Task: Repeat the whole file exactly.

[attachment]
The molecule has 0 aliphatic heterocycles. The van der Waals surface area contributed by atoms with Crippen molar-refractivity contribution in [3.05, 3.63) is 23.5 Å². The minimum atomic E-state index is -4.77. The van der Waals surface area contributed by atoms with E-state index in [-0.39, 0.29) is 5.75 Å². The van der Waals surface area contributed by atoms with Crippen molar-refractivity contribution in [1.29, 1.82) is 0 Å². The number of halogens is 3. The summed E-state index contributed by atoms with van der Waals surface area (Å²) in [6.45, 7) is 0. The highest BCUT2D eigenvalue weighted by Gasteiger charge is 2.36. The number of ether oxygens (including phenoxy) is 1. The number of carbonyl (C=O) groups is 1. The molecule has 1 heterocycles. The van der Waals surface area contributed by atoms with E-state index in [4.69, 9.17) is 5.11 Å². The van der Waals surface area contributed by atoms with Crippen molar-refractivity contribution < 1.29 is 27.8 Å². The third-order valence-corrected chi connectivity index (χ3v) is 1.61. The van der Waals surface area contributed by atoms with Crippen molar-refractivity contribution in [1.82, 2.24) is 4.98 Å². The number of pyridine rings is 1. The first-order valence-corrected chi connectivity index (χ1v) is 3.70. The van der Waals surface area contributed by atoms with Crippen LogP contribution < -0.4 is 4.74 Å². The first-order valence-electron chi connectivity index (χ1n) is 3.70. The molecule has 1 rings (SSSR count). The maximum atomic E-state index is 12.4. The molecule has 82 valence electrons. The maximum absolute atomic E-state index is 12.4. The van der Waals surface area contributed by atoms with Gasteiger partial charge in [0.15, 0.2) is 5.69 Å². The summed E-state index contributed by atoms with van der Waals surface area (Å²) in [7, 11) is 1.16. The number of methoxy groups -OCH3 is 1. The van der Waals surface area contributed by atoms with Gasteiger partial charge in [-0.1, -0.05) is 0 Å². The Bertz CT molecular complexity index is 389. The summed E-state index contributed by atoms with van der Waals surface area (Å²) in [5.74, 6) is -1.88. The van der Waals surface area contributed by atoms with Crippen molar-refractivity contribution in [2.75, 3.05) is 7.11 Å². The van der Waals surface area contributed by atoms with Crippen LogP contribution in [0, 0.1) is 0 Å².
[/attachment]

The molecule has 0 aliphatic heterocycles. The van der Waals surface area contributed by atoms with Crippen molar-refractivity contribution in [3.05, 3.63) is 23.5 Å². The minimum atomic E-state index is -4.77. The van der Waals surface area contributed by atoms with E-state index in [-0.39, 0.29) is 5.75 Å². The van der Waals surface area contributed by atoms with Crippen molar-refractivity contribution in [1.29, 1.82) is 0 Å². The number of halogens is 3. The summed E-state index contributed by atoms with van der Waals surface area (Å²) in [6.45, 7) is 0. The highest BCUT2D eigenvalue weighted by Gasteiger charge is 2.36. The number of ether oxygens (including phenoxy) is 1. The number of carbonyl (C=O) groups is 1. The molecule has 1 heterocycles. The van der Waals surface area contributed by atoms with E-state index in [4.69, 9.17) is 5.11 Å². The van der Waals surface area contributed by atoms with Crippen molar-refractivity contribution < 1.29 is 27.8 Å². The third-order valence-corrected chi connectivity index (χ3v) is 1.61. The van der Waals surface area contributed by atoms with Crippen molar-refractivity contribution in [1.82, 2.24) is 4.98 Å². The number of pyridine rings is 1. The first-order valence-corrected chi connectivity index (χ1v) is 3.70. The van der Waals surface area contributed by atoms with Crippen LogP contribution < -0.4 is 4.74 Å². The first-order valence-electron chi connectivity index (χ1n) is 3.70. The molecule has 1 rings (SSSR count). The maximum atomic E-state index is 12.4. The molecule has 82 valence electrons. The maximum absolute atomic E-state index is 12.4. The van der Waals surface area contributed by atoms with Gasteiger partial charge in [0.15, 0.2) is 5.69 Å². The summed E-state index contributed by atoms with van der Waals surface area (Å²) in [7, 11) is 1.16. The number of methoxy groups -OCH3 is 1. The van der Waals surface area contributed by atoms with Gasteiger partial charge in [-0.1, -0.05) is 0 Å². The Bertz CT molecular complexity index is 389. The summed E-state index contributed by atoms with van der Waals surface area (Å²) in [5.74, 6) is -1.88. The van der Waals surface area contributed by atoms with Crippen molar-refractivity contribution in [2.75, 3.05) is 7.11 Å². The van der Waals surface area contributed by atoms with Crippen LogP contribution in [0, 0.1) is 0 Å².